Tagged With astrochemistry

There's an unidentified source of infrared throughout the universe. By looking at the specific wavelengths of the light, scientists think that come from carbon - but not just any carbon, a special kind where the atoms are arranged in multiple hexagonal rings. No one has been able to spot one of these multi-ring "polycyclic aromatic hydrocarbons," or PAHs in space - even though the infrared emissions imply that these PAHs should make up 10 per cent of the universe's carbon. Now, scientists have found a new hint.

Predicting the future is near impossible -- but that doesn‘t stop us all from having a red hot go. Human beings have been predicting the future since the beginning of history and the results range from the hilarious to the downright uncanny.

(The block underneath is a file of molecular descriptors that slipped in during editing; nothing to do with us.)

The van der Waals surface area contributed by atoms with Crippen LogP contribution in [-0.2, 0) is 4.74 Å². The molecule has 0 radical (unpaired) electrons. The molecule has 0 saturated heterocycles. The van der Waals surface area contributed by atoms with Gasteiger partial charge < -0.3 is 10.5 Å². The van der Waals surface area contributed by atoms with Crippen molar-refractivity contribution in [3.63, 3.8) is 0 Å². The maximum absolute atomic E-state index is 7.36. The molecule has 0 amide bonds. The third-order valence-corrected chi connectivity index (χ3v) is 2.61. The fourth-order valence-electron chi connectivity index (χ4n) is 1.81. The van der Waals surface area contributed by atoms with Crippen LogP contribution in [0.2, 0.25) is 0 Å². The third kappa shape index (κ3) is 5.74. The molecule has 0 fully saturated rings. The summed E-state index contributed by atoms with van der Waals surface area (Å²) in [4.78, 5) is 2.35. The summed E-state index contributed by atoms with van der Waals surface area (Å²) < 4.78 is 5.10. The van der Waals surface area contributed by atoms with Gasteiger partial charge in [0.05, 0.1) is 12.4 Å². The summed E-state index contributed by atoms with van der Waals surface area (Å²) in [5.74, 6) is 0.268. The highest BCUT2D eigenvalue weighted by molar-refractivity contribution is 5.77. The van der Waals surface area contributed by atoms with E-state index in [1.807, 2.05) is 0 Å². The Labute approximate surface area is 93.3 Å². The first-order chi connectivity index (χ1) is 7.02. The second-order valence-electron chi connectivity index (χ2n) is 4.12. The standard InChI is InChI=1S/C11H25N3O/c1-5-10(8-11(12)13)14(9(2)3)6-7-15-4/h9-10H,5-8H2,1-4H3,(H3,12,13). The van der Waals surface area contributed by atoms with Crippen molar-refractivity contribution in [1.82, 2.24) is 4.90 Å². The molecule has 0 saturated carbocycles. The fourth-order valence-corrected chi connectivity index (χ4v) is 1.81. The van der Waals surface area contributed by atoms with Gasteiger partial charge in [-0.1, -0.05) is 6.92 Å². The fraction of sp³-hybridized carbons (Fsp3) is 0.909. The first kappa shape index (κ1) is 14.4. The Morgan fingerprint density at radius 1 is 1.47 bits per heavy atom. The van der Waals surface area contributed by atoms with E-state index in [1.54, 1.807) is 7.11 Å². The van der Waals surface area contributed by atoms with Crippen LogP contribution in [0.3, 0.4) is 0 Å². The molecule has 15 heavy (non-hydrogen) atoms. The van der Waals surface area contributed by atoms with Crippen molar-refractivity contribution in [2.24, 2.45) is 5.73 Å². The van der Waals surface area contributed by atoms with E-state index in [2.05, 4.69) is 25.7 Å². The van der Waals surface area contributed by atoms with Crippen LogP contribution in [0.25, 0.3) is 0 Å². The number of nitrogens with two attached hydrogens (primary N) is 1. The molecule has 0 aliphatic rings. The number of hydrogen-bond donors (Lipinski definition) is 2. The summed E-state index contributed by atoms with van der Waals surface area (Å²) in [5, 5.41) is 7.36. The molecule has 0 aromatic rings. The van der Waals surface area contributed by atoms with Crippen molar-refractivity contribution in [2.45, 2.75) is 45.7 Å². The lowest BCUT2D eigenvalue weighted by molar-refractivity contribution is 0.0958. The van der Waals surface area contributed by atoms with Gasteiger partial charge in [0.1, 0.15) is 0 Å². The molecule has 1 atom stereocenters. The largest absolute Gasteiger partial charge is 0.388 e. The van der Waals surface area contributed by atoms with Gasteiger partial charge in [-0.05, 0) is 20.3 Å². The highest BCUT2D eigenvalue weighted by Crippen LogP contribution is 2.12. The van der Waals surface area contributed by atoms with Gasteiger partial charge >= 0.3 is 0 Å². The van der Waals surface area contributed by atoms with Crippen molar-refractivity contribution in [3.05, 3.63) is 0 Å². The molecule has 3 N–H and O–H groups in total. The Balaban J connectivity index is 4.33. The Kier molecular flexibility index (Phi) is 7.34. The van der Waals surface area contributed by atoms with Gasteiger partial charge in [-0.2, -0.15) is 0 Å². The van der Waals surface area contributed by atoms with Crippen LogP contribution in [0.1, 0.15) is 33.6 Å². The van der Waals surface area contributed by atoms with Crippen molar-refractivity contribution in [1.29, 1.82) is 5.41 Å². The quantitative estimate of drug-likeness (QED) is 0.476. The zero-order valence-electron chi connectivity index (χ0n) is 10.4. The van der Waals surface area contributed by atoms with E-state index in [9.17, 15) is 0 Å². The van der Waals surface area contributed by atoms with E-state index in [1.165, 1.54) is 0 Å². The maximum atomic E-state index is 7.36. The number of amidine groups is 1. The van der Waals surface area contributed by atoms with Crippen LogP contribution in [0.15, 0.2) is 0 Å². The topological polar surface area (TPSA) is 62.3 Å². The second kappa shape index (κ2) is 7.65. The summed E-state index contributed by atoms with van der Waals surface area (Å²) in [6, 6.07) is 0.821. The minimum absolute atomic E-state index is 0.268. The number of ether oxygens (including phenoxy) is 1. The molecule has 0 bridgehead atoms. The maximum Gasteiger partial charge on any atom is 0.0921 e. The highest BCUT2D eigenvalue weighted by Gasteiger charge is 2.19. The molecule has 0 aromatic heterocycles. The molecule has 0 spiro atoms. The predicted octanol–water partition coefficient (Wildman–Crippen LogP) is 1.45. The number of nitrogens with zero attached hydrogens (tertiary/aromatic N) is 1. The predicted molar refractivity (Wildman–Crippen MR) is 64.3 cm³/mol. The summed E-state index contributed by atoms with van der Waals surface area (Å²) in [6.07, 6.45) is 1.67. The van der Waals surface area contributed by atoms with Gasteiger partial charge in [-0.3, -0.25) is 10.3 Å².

One thing all future predictions have in common: they‘re rooted in our current understanding of how the world works. It‘s difficult to escape that mindset. We have no idea how technology will evolve, so our ideas are connected to the technology of today.

There's an unidentified source of infrared throughout the universe. By looking at the specific wavelengths of the light, scientists think that come from carbon - but not just any carbon, a special kind where the atoms are arranged in multiple hexagonal rings. No one has been able to spot one of these multi-ring "polycyclic aromatic hydrocarbons," or PAHs in space - even though the infrared emissions imply that these PAHs should make up 10 per cent of the universe's carbon. Now, scientists have found a new hint.